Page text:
Navy SEAL Eddie Gallagher’s Acquittal Reminds Us to Never Rush to Judgment

U.S. Navy SEAL Special Operations Chief Edward Gallagher prepares to answer a question from the media with wife Andrea Gallagher after being acquitted on most of the serious charges against him during his court-martial trial at Naval Base San Diego in San Diego, Calif., July 2, 2019. (John Gastaldo/Reuters)

It should also make us thankful for the due-process rights afforded every American by our Constitution.

When I have a chance to speak to students, one of the questions I’m most frequently asked is whether my life experience has caused me to change any of my deeply held political views. I have a ready answer: I’ve transitioned firmly from a law-and-order Republican to a civil libertarian, and the constitutional value I hold every bit as dear as the rights to free speech and free exercise of religion is the right to due process of law. A person’s liberty is precious, law enforcement is far more fallible than I wanted to believe, and social-media kangaroo courts are no substitute for the evidentiary rigor of a court of law.

These realities were affirmed yesterday, when a military jury found Navy SEAL Eddie Gallagher not guilty of first-degree murder (he allegedly killed an ISIS prisoner in Iraq) and attempted murder (he allegedly sniped at Iraqi civilians).

Gallagher’s case achieved public prominence with the publication of a detailed New York Times report in April, which chronicled his alleged crimes and claimed that Navy officers and senior enlisted sailors had warned SEALs who served under Gallagher against blowing the whistle on him.

The claims against Gallagher were of the utmost seriousness. He was accused of stabbing a teenaged ISIS prisoner in cold blood, bragging about the murder in a text message, and posing for a picture with the corpse. He was also accused of targeting and shooting civilians, including a young girl, with no conceivable military justification. These claims were part of a Navy report that the Times said painted a “disturbing picture of a subculture within the SEALs that prized aggression, even when it crossed the line, and that protected wrongdoers.”

With that report dominating the narrative, Twitter exploded in indignation when the media reported Trump was considering a series of pardons of convicted and alleged war criminals, including Gallagher. I thought former chairman of the Joint Chiefs of Staff Martin Dempsey put the case against such a move well at the time:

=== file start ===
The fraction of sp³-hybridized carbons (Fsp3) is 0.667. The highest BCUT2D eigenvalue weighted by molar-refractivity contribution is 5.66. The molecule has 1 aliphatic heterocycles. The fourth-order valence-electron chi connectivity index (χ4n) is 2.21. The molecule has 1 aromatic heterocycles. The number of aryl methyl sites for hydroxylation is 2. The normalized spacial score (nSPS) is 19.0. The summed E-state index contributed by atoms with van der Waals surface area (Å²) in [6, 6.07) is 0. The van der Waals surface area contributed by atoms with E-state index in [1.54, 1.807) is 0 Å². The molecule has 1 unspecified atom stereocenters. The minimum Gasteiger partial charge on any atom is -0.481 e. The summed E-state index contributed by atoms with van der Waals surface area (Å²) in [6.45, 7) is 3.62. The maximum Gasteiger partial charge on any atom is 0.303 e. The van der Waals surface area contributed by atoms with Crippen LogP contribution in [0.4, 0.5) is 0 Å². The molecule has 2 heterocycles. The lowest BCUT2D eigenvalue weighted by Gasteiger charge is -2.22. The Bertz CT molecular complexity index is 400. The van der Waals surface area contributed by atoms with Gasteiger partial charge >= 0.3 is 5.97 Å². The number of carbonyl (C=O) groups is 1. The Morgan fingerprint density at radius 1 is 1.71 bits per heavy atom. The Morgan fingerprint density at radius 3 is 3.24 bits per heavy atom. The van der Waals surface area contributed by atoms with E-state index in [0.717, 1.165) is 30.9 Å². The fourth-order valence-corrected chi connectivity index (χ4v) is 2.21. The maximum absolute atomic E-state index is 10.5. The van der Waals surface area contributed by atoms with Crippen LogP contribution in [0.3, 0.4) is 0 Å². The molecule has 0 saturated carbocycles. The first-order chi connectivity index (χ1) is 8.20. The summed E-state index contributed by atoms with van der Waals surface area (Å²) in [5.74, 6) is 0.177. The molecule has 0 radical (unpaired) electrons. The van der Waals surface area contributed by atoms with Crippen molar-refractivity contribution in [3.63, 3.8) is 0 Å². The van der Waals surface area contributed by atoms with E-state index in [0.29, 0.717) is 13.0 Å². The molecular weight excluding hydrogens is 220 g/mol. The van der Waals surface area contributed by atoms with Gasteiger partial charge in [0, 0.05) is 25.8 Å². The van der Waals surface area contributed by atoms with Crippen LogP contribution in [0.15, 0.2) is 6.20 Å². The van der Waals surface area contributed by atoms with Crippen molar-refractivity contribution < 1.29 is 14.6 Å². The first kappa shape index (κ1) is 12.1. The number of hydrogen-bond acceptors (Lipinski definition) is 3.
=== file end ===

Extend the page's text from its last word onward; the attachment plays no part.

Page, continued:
But Dempsey’s tweet contained a key qualification – “absent evidence of innocence or injustice.” So, in response to the reports, I began to research two of the most high-profile potential pardons: Gallagher’s and those of the men of Raven 23, a Blackwater convoy that engaged in an infamous shootout in Baghdad’s Nisour Square. I focused initially on Raven 23 and after extensive review of the record concluded that a pardon was justified. The members of the convoy had been subject to an extraordinary injustice.

I also spoke to individuals with deep knowledge of Gallagher’s case, and I had an immediate thought: He may not need a pardon. The individuals I spoke to pointed to flaws in the prosecution’s case. Evidence that Gallagher sniped civilians was nonexistent. The evidence showed that rather than killing the ISIS prisoner, Gallagher had tried to save his life. And the claims against him were brought by SEALs who resented his leadership and were acting out of a vendetta against him.

Then, during the trial, something unexpected happened. Another SEAL testified that he was the real killer. SEAL medic Corey Scott told the stunned courtroom that he’d killed the prisoner as an act of mercy, believing that otherwise the man would’ve been tortured and killed by Iraqi forces. It was the kind of moment you see on television, not in real court cases, and it infuriated prosecutors. They claimed “that in six different interviews with Navy investigators, [Scott] had never hinted that he had suffocated the captive. They said he changed his story after receiving the grant of immunity.”

The jury of five Marines, one Naval officer, and one SEAL deliberated for roughly eight hours before finding Gallagher not guilty on every count but one — the charge of taking a picture with the dead ISIS terrorist. Gallagher had not contested that charge, and given his extended pretrial detention, he’s not likely to face any additional jail time for it. He may still face administrative punishment from the Navy, but he will almost certainly go free.

To be clear, I’m not arguing that the trial verdict proves Gallagher’s virtue as a SEAL, but that wasn’t the question at issue in the case. Instead, it was yet another example of the reality that cases that can seem compelling at first glance often collapse under scrutiny.

As a former JAG officer who dealt with war-crimes claims in an intense, deployed environment, I understand the moral imperative of granting servicemembers the right to a trial by a jury of their peers. In this case, combat veterans weighed charges against another combat veteran and found them wanting.

Tomorrow, as you celebrate our Independence Day, raise a glass to our Constitution, which grants accused men and women a fair chance to contest the most serious claims against them. Among the blessings of liberty, few are more precious than the right to due process. Juries aren’t infallible, and due process does not always result in perfect justice, but no nation is truly free without this vital check on the power of the state.

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David French is a senior writer for National Review, a senior fellow at the National Review Institute, and a veteran of Operation Iraqi Freedom.

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